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Excerpt from 'A History of Tasmania' Part 2, by Dr Lloyd Robson (Chapter 10, Page 180)



'Pausing only to pour contempt on the idea that women should have a voice in the government of the colony, the Legislative Council directed its powers of analysis to a curious Bill which sought to provide for the representation of minorities in Hobart and Launceston by a new scheme of "proportional representation" based on the Hare system and promoted by A.I. Clark. It was a variety of proportional representation and used the single transferable vote. The Bill provided that the colony be divided into equal electoral divisions and that a seat be allocated to each complete quota of votes in each division, the quota being ascertained by a formula:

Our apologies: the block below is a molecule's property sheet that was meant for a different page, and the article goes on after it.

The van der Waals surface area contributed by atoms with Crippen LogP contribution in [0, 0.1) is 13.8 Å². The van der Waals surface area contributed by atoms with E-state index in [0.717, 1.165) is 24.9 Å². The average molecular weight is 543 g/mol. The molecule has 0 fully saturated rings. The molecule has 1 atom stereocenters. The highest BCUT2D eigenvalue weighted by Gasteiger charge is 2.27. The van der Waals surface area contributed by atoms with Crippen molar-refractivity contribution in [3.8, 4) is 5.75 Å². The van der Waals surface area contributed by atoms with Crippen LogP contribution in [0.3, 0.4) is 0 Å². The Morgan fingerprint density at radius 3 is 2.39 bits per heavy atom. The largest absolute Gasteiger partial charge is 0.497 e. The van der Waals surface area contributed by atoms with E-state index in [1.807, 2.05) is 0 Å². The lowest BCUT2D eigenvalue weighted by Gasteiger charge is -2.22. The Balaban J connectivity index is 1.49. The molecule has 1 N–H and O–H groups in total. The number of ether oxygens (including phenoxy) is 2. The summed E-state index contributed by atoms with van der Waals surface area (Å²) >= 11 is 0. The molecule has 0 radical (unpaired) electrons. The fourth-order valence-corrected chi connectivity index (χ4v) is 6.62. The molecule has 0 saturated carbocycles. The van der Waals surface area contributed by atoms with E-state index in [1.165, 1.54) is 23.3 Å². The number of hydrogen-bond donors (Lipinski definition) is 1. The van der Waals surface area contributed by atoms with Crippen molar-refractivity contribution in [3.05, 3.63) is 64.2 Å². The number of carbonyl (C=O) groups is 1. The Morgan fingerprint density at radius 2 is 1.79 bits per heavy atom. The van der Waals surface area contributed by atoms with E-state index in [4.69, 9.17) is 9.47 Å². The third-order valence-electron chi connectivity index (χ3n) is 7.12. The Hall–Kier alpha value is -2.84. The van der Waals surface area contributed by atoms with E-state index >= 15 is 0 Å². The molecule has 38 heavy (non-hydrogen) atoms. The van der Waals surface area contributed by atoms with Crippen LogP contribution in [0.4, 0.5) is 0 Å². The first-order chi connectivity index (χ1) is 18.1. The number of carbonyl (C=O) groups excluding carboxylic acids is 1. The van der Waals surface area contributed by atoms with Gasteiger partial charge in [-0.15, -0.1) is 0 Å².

Number of valid ballot papers          +  1  =  "electoral quota".
          Number of candidates to be elected + 1


This was introduced by Clark at the fourth attempt in 1896. The ministry wanted a division into three rural districts of two members each; six with one member each; and to consolidate Hobart into one division of six members and Launceston into one division of four. The [Legislative] Council agreed to a trial period of one year and it was renewed annually until superseded in 1902. Five years later the Hare-Clark system was adopted for the whole state.'



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